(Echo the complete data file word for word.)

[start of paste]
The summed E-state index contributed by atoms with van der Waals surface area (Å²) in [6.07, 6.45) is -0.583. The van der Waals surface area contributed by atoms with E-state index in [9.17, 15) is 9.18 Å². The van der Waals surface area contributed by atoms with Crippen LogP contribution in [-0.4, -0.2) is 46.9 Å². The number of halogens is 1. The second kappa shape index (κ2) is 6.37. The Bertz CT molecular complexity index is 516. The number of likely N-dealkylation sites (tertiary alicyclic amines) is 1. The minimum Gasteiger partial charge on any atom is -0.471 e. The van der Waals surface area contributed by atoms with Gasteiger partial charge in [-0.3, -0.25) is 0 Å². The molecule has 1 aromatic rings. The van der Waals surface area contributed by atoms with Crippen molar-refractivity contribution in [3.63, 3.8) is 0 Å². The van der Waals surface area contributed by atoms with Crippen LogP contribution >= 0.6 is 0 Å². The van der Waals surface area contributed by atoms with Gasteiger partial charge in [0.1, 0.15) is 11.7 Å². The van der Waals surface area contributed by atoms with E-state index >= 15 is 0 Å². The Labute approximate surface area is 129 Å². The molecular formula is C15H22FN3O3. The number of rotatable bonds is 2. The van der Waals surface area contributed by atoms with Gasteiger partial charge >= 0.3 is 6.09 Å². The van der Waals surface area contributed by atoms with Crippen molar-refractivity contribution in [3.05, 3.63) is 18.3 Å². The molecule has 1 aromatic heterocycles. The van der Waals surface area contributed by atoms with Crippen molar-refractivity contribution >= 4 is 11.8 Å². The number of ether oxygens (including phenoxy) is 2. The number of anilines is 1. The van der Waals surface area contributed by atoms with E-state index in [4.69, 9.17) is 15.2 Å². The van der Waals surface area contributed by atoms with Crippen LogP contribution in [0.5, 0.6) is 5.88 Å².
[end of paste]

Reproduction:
The summed E-state index contributed by atoms with van der Waals surface area (Å²) in [6.07, 6.45) is -0.583. The van der Waals surface area contributed by atoms with E-state index in [9.17, 15) is 9.18 Å². The van der Waals surface area contributed by atoms with Crippen LogP contribution in [-0.4, -0.2) is 46.9 Å². The number of halogens is 1. The second kappa shape index (κ2) is 6.37. The Bertz CT molecular complexity index is 516. The number of likely N-dealkylation sites (tertiary alicyclic amines) is 1. The minimum Gasteiger partial charge on any atom is -0.471 e. The van der Waals surface area contributed by atoms with Gasteiger partial charge in [-0.3, -0.25) is 0 Å². The molecule has 1 aromatic rings. The van der Waals surface area contributed by atoms with Crippen molar-refractivity contribution in [3.63, 3.8) is 0 Å². The van der Waals surface area contributed by atoms with Crippen LogP contribution >= 0.6 is 0 Å². The van der Waals surface area contributed by atoms with Gasteiger partial charge in [0.1, 0.15) is 11.7 Å². The van der Waals surface area contributed by atoms with E-state index >= 15 is 0 Å². The Labute approximate surface area is 129 Å². The molecular formula is C15H22FN3O3. The number of rotatable bonds is 2. The van der Waals surface area contributed by atoms with Gasteiger partial charge >= 0.3 is 6.09 Å². The van der Waals surface area contributed by atoms with Crippen molar-refractivity contribution in [3.05, 3.63) is 18.3 Å². The molecule has 1 aromatic heterocycles. The van der Waals surface area contributed by atoms with Crippen molar-refractivity contribution >= 4 is 11.8 Å². The number of ether oxygens (including phenoxy) is 2. The number of anilines is 1. The van der Waals surface area contributed by atoms with E-state index in [4.69, 9.17) is 15.2 Å². The van der Waals surface area contributed by atoms with Crippen LogP contribution in [0.5, 0.6) is 5.88 Å².